I played cards for a few years, and I quite enjoyed it. I don't play any more, but sometimes a lesson I learned comes back to me.
There's one writer on poker I learned a tremendous amount from. His name's Mike Caro, and he was one of the first people taking serious interest in the psychology of poker. He wrote a famous book called "Mike Caro's Book of Poker Tells", which is excellent and highly recommended. The basic premise is that people act strong when weak and weak when strong. So if you hear a very little sigh when someone is betting, almost like they're sad, then they've probably got a strong hand. If they're pushing the chips forwards with a little extra force when betting, they're probably bluffing.
This was all very fascinating to me, I loved learning that kind of thing. I'd recommend Caro's Book of Tells to anyone, regardless if you play cards or not. But he also has written quite a bit on self-psychology and discipline in poker. Today I recalled one of Caro's general principles:
Caro’s Threshold of Misery suggests that once you move beyond the maximum you expected you could lose, you stop feeling any more pain, and you’re in danger of damaging yourself further by making weak decisions.
I teach that you’re supposed to keep right on playing well, even after you cross that threshold. You’ve got to remind yourself that even though things don’t seem to matter now, there will come a time when they do matter. So, make good decisions. Maybe right now it doesn’t seem to matter a lick whether you lose $4,495 or $4,125, but there will come a time when that $370 matters again. Always play poker as if that time is now. That’s important and I’ll repeat it. There will come a time when that $370 matters again and you should play poker as if that time is now. - Poker1.com
The Threshold of Misery is when things are so bad, you don't care if they get gradually worse. Dangerous place to be.
I overslept twice this morning. I was set up to get up after 4 hours and jump all over the day, but then overslept... when I got up the second time, I was disappointed, I said, "Ah, screw it, I already missed my schedule" - and went back to sleep again. Similar to the threshold of misery. I try to remember - it might not matter now, but it will matter later.
Anyway, I wholeheartedly recommend Caro's Book of Tells - even if you don't play cards, it has huge value for understanding other people and yourself. It's a fast, enjoyable read too. Highly recommended:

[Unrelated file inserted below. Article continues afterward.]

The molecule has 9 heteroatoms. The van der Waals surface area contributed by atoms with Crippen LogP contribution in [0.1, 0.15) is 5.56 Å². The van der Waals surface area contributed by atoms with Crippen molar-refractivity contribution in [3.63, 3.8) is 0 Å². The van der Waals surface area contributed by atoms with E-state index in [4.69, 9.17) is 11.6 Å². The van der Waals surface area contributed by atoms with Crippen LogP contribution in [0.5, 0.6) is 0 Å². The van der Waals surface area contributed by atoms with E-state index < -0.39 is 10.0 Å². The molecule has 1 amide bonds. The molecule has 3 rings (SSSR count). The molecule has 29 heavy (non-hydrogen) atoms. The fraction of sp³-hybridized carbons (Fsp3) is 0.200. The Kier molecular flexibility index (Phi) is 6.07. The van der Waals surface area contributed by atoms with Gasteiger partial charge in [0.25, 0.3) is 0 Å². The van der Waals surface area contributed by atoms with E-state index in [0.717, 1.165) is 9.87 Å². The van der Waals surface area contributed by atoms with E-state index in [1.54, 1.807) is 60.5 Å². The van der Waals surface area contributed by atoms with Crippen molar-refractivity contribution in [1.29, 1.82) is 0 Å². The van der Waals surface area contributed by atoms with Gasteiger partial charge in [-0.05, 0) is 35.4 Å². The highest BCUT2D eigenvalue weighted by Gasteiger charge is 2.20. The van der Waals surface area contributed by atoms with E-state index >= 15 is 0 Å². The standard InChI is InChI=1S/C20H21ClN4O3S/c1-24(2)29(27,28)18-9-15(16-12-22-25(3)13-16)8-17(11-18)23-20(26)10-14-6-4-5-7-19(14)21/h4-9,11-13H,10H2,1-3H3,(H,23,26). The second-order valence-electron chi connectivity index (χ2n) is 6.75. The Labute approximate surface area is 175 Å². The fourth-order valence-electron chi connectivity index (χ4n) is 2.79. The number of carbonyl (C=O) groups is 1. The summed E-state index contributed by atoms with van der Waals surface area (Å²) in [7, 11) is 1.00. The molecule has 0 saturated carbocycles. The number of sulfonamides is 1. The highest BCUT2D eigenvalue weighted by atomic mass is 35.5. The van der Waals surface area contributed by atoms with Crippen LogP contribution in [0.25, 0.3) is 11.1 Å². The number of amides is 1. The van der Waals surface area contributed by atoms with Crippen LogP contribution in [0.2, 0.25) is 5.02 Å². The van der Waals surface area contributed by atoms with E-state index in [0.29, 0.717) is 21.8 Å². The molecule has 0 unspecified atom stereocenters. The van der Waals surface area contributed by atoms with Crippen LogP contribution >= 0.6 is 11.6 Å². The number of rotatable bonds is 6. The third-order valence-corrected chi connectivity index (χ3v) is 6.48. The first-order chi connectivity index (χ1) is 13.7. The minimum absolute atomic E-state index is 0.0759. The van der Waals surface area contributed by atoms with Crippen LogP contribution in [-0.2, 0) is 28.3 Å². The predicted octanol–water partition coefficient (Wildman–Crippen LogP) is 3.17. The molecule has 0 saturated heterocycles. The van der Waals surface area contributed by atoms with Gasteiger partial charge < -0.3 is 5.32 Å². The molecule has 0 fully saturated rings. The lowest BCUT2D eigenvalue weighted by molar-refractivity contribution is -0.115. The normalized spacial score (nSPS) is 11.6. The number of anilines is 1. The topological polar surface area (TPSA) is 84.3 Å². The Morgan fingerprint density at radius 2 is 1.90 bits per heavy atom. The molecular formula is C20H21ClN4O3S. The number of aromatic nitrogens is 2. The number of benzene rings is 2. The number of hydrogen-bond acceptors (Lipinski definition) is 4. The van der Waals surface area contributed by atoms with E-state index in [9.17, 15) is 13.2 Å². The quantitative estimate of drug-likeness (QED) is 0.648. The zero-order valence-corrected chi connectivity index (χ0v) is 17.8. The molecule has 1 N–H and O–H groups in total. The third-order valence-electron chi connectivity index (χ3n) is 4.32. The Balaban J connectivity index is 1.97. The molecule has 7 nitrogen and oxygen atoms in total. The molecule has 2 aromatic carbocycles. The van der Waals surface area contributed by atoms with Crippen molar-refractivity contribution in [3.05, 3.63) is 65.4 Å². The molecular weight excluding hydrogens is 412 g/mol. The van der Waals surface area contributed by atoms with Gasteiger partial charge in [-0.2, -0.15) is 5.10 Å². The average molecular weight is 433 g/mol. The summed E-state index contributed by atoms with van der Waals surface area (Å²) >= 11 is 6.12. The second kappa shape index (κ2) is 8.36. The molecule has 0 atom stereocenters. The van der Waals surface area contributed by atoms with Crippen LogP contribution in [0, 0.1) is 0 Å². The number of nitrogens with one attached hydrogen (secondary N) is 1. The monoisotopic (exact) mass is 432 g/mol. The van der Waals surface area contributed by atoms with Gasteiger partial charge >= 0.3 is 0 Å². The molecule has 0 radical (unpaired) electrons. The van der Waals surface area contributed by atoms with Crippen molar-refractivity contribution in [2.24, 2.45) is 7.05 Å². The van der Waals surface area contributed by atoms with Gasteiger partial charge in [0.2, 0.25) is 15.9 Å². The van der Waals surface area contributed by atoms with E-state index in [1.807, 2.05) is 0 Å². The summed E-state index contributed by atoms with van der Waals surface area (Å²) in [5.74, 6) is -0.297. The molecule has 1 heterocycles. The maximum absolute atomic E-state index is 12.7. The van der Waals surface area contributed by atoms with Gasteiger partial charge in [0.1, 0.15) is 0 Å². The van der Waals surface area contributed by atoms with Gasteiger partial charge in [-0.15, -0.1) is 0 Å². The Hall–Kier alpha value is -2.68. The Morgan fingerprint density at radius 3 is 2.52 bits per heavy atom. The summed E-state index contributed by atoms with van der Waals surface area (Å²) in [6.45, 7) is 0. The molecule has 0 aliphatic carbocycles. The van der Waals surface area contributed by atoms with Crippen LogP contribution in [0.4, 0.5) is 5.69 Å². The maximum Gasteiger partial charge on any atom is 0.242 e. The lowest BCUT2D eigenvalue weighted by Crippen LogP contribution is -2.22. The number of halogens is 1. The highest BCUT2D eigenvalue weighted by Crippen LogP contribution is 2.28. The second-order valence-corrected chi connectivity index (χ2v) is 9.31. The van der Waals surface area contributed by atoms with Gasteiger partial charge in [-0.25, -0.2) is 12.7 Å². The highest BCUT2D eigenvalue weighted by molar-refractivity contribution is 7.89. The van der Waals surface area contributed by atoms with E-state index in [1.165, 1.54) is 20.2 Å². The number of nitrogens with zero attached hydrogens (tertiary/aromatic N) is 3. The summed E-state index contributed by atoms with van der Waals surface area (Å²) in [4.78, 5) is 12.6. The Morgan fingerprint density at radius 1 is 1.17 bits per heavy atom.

I saw the article "Memoirs of a Bullied Kid" on the site Single Dad Laughing. It's written by a guy named Dan Pearce, and he seems like a hell of a guy. He's talking about raising his son, about accepting yourself, dealing with conflict, things like that. Pretty inspirational and good stuff.
The Memoirs of a Bullied Kid article must've taken a lot of guts to write, and I massively respect that. That said, I disagree with his conclusion on how to deal with violent bullies. So I want to send some praise and respect in his direction, but also some significant disagreement.
I originally wrote this as a comment for Hacker News, but it came out to about a normal post's length. Tone is more discussion site level than blog post level, but you'll get the gist of it -
"Son, as soon as someone puts their hands on you..."
This comment will be controversial, especially for North Americans and Western Europeans. I ask you to read it and think about it a moment before reacting, and comment if you disagree. I believe what I'm about to say is true, and I'm not trying to get a rise out of people - I want to fix some problems with society.
I get an annoying amount of email from people asking me how to gamble like I used to. The truth is that what I used to do isn't profitable anymore. It was a right time, right place sort of scenario. Although I'm not a professional gambler anymore, I have been spending time studying and improving at poker (I'm a break-even or slightly profitable player), and I have friends who are pros. There are surely several different paths you can take to make a living gambling; this is the one that I'm aware of and is feasible for someone of above average intelligence.
Despite offering a rough guide to making money gambling, I don't necessarily recommend that you do so. I gambled professionally for seven years. During that time I made a lot of money and enjoyed my life. One morning I woke up and all of my money was gone. The story behind that is complicated, but the gist is that "they caught on". The strongest emotion I felt was a sense of relief. Gambling is fun, but it's not "big". It doesn't contribute in a meaningful way or leave you with a body of work.
Most casino games have a house advantage ranging from 2-5%, assuming "perfect play". That means that if you play perfectly, you can expect to lose, on average, about 2-5% of the action you put through a machine. Perfect play for slot machines is simply to bet the maximum amount of coins (the jackpot is skewed heavily in favor of maximum coins). For blackjack you need to memorize what to do for every combination of player hands vs. dealer hands, specific to each set of rules (hit on soft 17, resplitting aces, etc).